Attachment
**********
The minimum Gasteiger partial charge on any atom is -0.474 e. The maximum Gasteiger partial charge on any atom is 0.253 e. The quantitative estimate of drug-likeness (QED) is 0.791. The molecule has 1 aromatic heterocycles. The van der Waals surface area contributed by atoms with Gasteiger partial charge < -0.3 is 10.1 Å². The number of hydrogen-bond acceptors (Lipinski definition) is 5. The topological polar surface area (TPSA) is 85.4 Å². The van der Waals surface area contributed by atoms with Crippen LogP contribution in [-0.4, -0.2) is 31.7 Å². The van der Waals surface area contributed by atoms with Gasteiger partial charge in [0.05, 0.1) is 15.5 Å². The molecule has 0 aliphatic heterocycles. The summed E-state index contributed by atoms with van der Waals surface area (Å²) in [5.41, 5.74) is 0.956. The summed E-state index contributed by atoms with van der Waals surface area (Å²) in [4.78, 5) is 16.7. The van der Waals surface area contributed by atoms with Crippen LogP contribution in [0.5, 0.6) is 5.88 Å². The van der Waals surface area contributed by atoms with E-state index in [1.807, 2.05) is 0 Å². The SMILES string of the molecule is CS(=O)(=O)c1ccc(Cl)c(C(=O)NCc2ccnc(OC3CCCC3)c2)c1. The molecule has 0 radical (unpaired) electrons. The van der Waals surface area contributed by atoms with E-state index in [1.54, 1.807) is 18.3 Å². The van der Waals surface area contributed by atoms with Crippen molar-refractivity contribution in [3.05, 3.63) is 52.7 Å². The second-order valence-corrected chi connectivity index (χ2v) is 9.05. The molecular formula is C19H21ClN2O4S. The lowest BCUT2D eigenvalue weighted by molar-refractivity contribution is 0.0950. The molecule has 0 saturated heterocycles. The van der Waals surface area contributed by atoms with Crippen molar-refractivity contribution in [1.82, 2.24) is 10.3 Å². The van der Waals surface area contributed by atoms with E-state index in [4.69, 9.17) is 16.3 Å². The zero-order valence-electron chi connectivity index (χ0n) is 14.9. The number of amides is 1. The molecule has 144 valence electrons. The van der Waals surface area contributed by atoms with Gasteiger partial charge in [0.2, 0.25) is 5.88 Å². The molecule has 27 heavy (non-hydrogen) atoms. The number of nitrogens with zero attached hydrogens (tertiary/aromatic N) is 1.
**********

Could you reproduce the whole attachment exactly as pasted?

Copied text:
The minimum Gasteiger partial charge on any atom is -0.474 e. The maximum Gasteiger partial charge on any atom is 0.253 e. The quantitative estimate of drug-likeness (QED) is 0.791. The molecule has 1 aromatic heterocycles. The van der Waals surface area contributed by atoms with Gasteiger partial charge < -0.3 is 10.1 Å². The number of hydrogen-bond acceptors (Lipinski definition) is 5. The topological polar surface area (TPSA) is 85.4 Å². The van der Waals surface area contributed by atoms with Crippen LogP contribution in [-0.4, -0.2) is 31.7 Å². The van der Waals surface area contributed by atoms with Gasteiger partial charge in [0.05, 0.1) is 15.5 Å². The molecule has 0 aliphatic heterocycles. The summed E-state index contributed by atoms with van der Waals surface area (Å²) in [5.41, 5.74) is 0.956. The summed E-state index contributed by atoms with van der Waals surface area (Å²) in [4.78, 5) is 16.7. The van der Waals surface area contributed by atoms with Crippen LogP contribution in [0.5, 0.6) is 5.88 Å². The van der Waals surface area contributed by atoms with E-state index in [1.807, 2.05) is 0 Å². The SMILES string of the molecule is CS(=O)(=O)c1ccc(Cl)c(C(=O)NCc2ccnc(OC3CCCC3)c2)c1. The molecule has 0 radical (unpaired) electrons. The van der Waals surface area contributed by atoms with E-state index in [1.54, 1.807) is 18.3 Å². The van der Waals surface area contributed by atoms with Crippen molar-refractivity contribution in [3.05, 3.63) is 52.7 Å². The second-order valence-corrected chi connectivity index (χ2v) is 9.05. The molecular formula is C19H21ClN2O4S. The lowest BCUT2D eigenvalue weighted by molar-refractivity contribution is 0.0950. The molecule has 0 saturated heterocycles. The van der Waals surface area contributed by atoms with Crippen molar-refractivity contribution in [1.82, 2.24) is 10.3 Å². The van der Waals surface area contributed by atoms with E-state index in [4.69, 9.17) is 16.3 Å². The zero-order valence-electron chi connectivity index (χ0n) is 14.9. The number of amides is 1. The molecule has 144 valence electrons. The van der Waals surface area contributed by atoms with Gasteiger partial charge in [0.2, 0.25) is 5.88 Å². The molecule has 27 heavy (non-hydrogen) atoms. The number of nitrogens with zero attached hydrogens (tertiary/aromatic N) is 1.